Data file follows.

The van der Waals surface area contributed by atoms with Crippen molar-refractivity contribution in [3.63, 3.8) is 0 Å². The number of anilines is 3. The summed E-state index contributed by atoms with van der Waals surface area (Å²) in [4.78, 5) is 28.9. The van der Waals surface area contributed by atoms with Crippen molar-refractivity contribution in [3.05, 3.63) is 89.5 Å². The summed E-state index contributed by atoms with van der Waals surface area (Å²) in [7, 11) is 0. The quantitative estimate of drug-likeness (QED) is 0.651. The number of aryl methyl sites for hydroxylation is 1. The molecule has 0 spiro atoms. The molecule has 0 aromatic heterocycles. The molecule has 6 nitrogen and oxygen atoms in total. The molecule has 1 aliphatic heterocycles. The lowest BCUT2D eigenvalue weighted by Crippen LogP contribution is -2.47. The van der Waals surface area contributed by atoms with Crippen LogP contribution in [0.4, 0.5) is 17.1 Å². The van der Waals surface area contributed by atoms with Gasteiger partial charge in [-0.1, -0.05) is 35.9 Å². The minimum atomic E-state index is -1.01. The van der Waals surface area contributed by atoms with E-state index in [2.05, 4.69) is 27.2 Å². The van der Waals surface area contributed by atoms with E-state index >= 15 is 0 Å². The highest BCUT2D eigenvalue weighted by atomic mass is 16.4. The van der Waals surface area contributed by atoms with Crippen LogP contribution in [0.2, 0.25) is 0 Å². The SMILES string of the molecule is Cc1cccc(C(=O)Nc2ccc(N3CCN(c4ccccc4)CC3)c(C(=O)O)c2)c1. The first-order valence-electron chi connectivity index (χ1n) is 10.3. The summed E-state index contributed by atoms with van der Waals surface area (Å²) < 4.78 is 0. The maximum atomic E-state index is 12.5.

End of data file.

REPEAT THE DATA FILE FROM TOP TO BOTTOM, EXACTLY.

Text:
The van der Waals surface area contributed by atoms with Crippen molar-refractivity contribution in [3.63, 3.8) is 0 Å². The number of anilines is 3. The summed E-state index contributed by atoms with van der Waals surface area (Å²) in [4.78, 5) is 28.9. The van der Waals surface area contributed by atoms with Crippen molar-refractivity contribution in [3.05, 3.63) is 89.5 Å². The summed E-state index contributed by atoms with van der Waals surface area (Å²) in [7, 11) is 0. The quantitative estimate of drug-likeness (QED) is 0.651. The number of aryl methyl sites for hydroxylation is 1. The molecule has 0 spiro atoms. The molecule has 0 aromatic heterocycles. The molecule has 6 nitrogen and oxygen atoms in total. The molecule has 1 aliphatic heterocycles. The lowest BCUT2D eigenvalue weighted by Crippen LogP contribution is -2.47. The van der Waals surface area contributed by atoms with Crippen LogP contribution in [0.4, 0.5) is 17.1 Å². The van der Waals surface area contributed by atoms with Gasteiger partial charge in [-0.1, -0.05) is 35.9 Å². The minimum atomic E-state index is -1.01. The van der Waals surface area contributed by atoms with E-state index in [2.05, 4.69) is 27.2 Å². The van der Waals surface area contributed by atoms with E-state index >= 15 is 0 Å². The highest BCUT2D eigenvalue weighted by atomic mass is 16.4. The van der Waals surface area contributed by atoms with Crippen LogP contribution in [0.2, 0.25) is 0 Å². The SMILES string of the molecule is Cc1cccc(C(=O)Nc2ccc(N3CCN(c4ccccc4)CC3)c(C(=O)O)c2)c1. The first-order valence-electron chi connectivity index (χ1n) is 10.3. The summed E-state index contributed by atoms with van der Waals surface area (Å²) < 4.78 is 0. The maximum atomic E-state index is 12.5.